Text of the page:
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Genital Herpes (HSV-2)

Sexually Transmitted Disease Facts

Type of Infection: Genital Herpes are typically caused by the herpes simplex virus, HSV-2. Young people and STDs.

Modes of Transmission for Genital Herpes: Herpes is spread by direct sexual skin-to-skin contact with the infected site during vaginal, anal or oral sex. Another strain of the virus, Herpes Simplex Type 1 (HSV-1) is most commonly spread by nonsexual contact and usually causes sores on the lips. However, HSV-1 can also be transmitted through oral sex and can cause genital infections.

Symptoms of Genital Herpes: Symptoms are often very mild and may include an itching or burning sensation; pain in the legs, buttocks or genital area; or vaginal discharge. Blisters or painful open sores may appear, usually in the genital area, buttocks, anus, and thighs, although they can erupt anywhere. Sores heal after several weeks but may recur. Learn more about the signs and symptoms of genital herpes.

Treatment for Genital Herpes: There is no known cure. An anti-viral drug is usually effective in reducing the frequency and duration of HSV-2 outbreaks.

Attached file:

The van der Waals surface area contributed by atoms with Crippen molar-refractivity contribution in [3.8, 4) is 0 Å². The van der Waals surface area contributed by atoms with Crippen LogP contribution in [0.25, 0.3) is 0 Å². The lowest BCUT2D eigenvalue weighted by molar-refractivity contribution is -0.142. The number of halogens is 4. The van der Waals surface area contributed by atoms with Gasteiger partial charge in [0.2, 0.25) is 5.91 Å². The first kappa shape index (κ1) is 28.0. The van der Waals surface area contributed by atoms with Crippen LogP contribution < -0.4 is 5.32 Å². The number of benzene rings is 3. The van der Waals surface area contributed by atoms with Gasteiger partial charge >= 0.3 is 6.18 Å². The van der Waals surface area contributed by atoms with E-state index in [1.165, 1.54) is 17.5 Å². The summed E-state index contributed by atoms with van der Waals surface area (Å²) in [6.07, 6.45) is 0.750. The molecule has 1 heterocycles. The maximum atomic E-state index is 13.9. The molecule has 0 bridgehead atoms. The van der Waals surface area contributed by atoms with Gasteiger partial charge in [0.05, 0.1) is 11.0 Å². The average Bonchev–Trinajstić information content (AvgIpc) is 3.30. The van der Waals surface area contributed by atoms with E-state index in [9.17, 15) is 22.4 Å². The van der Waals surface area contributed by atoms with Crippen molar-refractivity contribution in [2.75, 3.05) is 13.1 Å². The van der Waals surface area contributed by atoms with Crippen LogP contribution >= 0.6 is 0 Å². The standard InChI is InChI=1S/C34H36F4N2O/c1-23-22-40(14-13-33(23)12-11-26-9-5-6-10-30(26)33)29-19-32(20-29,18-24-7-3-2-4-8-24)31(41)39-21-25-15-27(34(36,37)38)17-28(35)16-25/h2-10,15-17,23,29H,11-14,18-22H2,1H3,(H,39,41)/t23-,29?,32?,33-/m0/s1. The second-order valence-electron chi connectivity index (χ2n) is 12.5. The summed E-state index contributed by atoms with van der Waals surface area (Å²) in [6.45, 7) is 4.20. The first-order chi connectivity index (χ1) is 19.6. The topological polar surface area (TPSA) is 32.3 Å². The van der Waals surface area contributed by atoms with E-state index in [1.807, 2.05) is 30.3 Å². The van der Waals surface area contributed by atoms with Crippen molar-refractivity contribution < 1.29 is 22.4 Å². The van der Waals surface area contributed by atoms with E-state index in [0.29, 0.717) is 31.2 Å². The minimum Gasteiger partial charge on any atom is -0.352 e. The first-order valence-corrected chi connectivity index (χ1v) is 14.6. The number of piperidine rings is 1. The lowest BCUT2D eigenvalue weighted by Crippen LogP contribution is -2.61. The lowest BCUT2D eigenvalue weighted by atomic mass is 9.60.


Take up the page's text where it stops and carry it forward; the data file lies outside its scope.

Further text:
Possible Consequences of Genital Herpes for the Infected Person: An infected person with sores present has an increased risk that exposure to HIV will lead to infection because the sores provide an entry point for the AIDS virus.

Possible Consequences of Genital Herpes for the Fetus and Newborn: Women who develop a first episode of genital herpes during pregnancy may be at higher risk for premature delivery. Outbreaks present during labor usually indicate the need for a cesarean delivery because infection passed to the newborn during childbirth may result in possible death or serious brain damage. Maternal transmission rate is 30% for women with active herpes.

Prevention of Genital Herpes: Abstaining from vaginal, anal and oral sex with an infected person is the only 100% effective means of preventing the sexual transmission of genital herpes. Latex condoms can reduce but not eliminate the risk of contracting the disease during sex. It is still possible to contract genital herpes, even though using a condom, via sores in the genital area.

More Information about Genital Herpes: Learn more about herpes and the latest developments in diagnosis.

Source: W Cates, "Reproductive Tract Infections," In Hatcher et al, Contraceptive Technology, Ardent Media, 2005.
Photo Source: Centers for Disease Control and Prevention, Division of STD Prevention, "Herpes," STD Clinical Slides, 2003, www.cdc.gov/std/training/clinicalslides. Public Health Agency of Canada, Division of STD Prevention, STD Self Directed Learning Module, Slide Gallery, "HSV," www.phac-aspc.gc.ca/slm-maa/slides/hsv/index-eng.php.